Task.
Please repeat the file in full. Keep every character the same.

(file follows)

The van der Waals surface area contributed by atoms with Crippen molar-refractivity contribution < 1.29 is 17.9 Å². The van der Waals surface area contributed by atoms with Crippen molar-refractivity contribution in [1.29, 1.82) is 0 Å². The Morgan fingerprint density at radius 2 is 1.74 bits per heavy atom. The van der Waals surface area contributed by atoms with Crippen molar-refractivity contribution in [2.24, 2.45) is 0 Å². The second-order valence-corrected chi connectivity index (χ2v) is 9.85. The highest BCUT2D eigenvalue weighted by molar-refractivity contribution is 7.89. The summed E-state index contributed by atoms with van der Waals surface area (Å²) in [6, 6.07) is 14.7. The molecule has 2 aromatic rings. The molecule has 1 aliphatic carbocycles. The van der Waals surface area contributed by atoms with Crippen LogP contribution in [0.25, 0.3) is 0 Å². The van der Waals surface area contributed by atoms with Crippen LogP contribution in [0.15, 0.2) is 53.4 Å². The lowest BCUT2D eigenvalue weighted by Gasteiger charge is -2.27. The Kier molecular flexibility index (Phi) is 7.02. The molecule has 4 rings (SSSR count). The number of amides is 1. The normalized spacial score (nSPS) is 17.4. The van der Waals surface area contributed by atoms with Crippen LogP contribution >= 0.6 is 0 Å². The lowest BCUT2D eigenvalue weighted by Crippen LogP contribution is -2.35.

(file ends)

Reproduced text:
The van der Waals surface area contributed by atoms with Crippen molar-refractivity contribution < 1.29 is 17.9 Å². The van der Waals surface area contributed by atoms with Crippen molar-refractivity contribution in [1.29, 1.82) is 0 Å². The Morgan fingerprint density at radius 2 is 1.74 bits per heavy atom. The van der Waals surface area contributed by atoms with Crippen molar-refractivity contribution in [2.24, 2.45) is 0 Å². The second-order valence-corrected chi connectivity index (χ2v) is 9.85. The highest BCUT2D eigenvalue weighted by molar-refractivity contribution is 7.89. The summed E-state index contributed by atoms with van der Waals surface area (Å²) in [6, 6.07) is 14.7. The molecule has 2 aromatic rings. The molecule has 1 aliphatic carbocycles. The van der Waals surface area contributed by atoms with Crippen LogP contribution in [0.25, 0.3) is 0 Å². The van der Waals surface area contributed by atoms with Crippen LogP contribution in [0.15, 0.2) is 53.4 Å². The lowest BCUT2D eigenvalue weighted by Gasteiger charge is -2.27. The Kier molecular flexibility index (Phi) is 7.02. The molecule has 4 rings (SSSR count). The number of amides is 1. The normalized spacial score (nSPS) is 17.4. The van der Waals surface area contributed by atoms with Crippen LogP contribution >= 0.6 is 0 Å². The lowest BCUT2D eigenvalue weighted by Crippen LogP contribution is -2.35.